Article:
• Kim Spence has sent in her comments as follows:- 

    A ‘flat’ in the UK is not a place with one or two bedrooms – it can have any number of bedrooms, as can a house – you can have a luxury four bedroom flat, or a little one-bed house (often referred to as a ‘two up two down’ – kitchen and living room on the ground floor, two bedrooms upstairs). What defines ‘flat’ from ‘house’ is that there is more than one residence within one building and they have a shared entrance. So, a house can be converted into flats (usually by just sealing the top floor off from the bottom and refitting), or flats can be purpose built in blocks. Where flats are built in blocks but have separate entrances they are called maisonettes.

    In the UK we also have terraces, which I think are called ‘row houses’ in the US, although I think row houses in the US are only ever quite humble, whereas a terrace in the UK can range from two up-two down miners' housing to the four and five storey curved grand terraces in Bath and London (I think they are ‘townhouses’ in the US, which is a usage creeping in to the UK, also).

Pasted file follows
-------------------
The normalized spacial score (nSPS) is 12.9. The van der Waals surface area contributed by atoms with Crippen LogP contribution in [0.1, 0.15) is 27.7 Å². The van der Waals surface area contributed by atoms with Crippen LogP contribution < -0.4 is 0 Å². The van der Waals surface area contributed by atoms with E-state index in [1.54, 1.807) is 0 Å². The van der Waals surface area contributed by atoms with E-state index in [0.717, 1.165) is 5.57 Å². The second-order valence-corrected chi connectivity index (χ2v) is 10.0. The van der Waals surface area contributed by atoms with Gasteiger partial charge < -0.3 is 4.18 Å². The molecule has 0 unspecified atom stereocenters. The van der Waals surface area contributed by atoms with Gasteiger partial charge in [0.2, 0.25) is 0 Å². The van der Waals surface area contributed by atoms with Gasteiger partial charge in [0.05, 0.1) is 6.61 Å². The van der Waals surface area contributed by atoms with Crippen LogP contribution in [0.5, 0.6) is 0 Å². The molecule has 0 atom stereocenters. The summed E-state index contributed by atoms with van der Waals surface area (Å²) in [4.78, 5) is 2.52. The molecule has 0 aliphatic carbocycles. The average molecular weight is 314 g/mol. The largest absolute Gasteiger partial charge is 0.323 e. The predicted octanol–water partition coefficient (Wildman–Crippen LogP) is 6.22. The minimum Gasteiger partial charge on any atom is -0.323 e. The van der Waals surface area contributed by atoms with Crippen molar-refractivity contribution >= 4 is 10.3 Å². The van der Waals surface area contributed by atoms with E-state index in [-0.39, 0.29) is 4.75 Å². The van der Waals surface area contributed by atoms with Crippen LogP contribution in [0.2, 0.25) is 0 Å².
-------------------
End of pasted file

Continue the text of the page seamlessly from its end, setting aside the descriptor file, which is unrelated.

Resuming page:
More observations on this subject can be found on our other language related pages links to which can be found at the foot of this page.

  • In Australia, the roads are called "bitumen". Americans have no idea what this is. It confuses them. The American term is "asphalt". This confuses Australians.

Yet again I have been brought to task over the above entries.  Aymie from Australia disagrees with some of the above definitions as follows:-